She (being incredibly gracious) took the package and said she’d be in touch.  And she was true to her word – I received a very polite rejection about a week later.  She may have actually read the pages, but if she did, she was reading them with the memory of my pushiness.  I wouldn’t have wanted to work with someone like me.  I learned my lesson.  The next time I approached an agent, I was calm and professional.  I gave her my pitch, and when she expressed interest in talking further, I mentioned we had a meeting scheduled that I was looking forward to very much, then I let her continue on to talk to other people.  During our meeting the next day, I remained calm and friendly, and we had a delightful conversation about not only my book, but other authors we both enjoyed reading.

Sure it was hard to keep it cool, when all I wanted to do was throw myself at her feet and beg her to represent me.  But it paid off – she offered me representation a few weeks later, after she’d seen my whole manuscript.  I was elated.  Not only had I gotten what I wanted, I’d done it by following the rules.  I felt as if I’d redeemed myself for my terrible gaffe with the editor.

My mama is so proud.


5 comments to Impressions

  • I reached down to my bag, and whipped out my submission package like I was a magician pulling a rabbit from a hat.

    Oh, you *didn’t*….


    *hugs* 🙂

  • More hugs!
    Honey, at least you didn’t barf all over the agent.
    Seen that too, I have.
    And you got publisehd, which takes all the bad stuff away, and still gives you a great story to tell!

  • *laughs* Oh Catie, I so did! I haven’t run into that editor again, but I hope that if I ever do, she’ll allow me to apologize and maybe laugh about it. Especially since I learned my lesson!

    Faith, someone threw up on an agent? Suddenly I feel so much less of a doofus! 😀

  • For the record, I wasn’t the one who puked on the agent….

    The need to act professional doesn’t end with signing on at an agency. Writers — ALL writers, but especially beginners — need to remember that agents represent many writers. Each of us is but one person in a stable (yes, that’s the word) of authors. This means not being too demanding, understanding that no agent can drop everything because you have what feels like a crisis on your hands. It also means paying attention to the little things: thanking an agent for his/her time at the end of every conversation and email, taking the time to ask how the agent is doing and showing some interest in that person as a person. And finally it means comporting yourself professionally in all things you do: meeting deadlines, dealing with your editors professionally and courteously so that it doesn’t get back to your agent that you’re difficult to work with, behaving with class at public appearances. All of this sounds so basic, I know. People would be amazed by how many authors fail to do these things.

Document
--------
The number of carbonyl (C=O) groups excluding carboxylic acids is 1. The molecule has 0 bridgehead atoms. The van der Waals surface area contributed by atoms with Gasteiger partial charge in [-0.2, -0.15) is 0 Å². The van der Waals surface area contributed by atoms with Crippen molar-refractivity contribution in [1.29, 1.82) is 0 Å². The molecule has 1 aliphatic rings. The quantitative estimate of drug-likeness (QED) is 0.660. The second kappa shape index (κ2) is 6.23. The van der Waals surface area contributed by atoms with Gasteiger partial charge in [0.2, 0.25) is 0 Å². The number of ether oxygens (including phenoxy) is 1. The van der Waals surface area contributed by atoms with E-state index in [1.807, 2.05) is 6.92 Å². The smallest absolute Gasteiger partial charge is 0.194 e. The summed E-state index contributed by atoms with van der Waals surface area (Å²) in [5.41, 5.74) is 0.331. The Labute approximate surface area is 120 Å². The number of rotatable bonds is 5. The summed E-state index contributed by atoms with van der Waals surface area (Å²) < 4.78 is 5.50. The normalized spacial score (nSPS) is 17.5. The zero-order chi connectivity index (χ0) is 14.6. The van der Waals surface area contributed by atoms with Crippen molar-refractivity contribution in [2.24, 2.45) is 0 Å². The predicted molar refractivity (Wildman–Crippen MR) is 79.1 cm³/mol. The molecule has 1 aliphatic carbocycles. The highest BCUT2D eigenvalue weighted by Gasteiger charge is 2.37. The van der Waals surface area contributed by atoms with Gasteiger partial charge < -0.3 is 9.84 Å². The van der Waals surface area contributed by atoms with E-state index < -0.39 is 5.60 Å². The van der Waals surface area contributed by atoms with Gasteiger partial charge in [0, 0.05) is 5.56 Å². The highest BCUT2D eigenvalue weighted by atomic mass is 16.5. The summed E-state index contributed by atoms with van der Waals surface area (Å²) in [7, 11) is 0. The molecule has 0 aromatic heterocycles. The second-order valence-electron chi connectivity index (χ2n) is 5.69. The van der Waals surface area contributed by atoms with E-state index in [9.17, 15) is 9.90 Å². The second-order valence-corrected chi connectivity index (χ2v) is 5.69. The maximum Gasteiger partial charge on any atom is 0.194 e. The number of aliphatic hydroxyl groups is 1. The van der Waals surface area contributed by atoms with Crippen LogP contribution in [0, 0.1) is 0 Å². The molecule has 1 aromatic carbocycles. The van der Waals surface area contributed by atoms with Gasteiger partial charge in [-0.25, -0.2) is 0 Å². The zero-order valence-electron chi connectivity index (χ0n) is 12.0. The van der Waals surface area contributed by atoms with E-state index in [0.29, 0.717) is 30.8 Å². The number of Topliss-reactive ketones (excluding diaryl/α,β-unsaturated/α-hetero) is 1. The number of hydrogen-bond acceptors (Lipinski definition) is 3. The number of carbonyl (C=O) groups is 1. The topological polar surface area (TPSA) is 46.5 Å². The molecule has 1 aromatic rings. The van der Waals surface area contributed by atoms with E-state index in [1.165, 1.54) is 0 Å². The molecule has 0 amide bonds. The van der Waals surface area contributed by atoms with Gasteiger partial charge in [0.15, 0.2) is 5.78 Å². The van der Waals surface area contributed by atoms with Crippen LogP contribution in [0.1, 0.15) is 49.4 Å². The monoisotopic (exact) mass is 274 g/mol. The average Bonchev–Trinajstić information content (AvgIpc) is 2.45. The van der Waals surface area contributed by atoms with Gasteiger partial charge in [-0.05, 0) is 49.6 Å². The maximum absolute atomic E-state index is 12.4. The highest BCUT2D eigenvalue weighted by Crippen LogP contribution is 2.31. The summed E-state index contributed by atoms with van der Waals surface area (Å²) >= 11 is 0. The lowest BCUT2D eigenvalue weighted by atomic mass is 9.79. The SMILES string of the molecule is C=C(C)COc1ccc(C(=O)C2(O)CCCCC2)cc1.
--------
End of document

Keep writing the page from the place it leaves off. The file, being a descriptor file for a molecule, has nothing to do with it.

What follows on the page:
• And though we hate to admit it, there are A-list clients, B-list clients and C-list clients.
    Should I say this? Probably not. So I will.
    A-listers make the agent a lot of money and therefore get a *lot* of agent’s time. B-lister’s just sold and make some money and therefore get time at the end of business day (EOB). C-listers have sold nothing and get time by EOB on Friday.
    And then there are agents who give no one time (sorry, but it’s true) but we ain’t talking about them.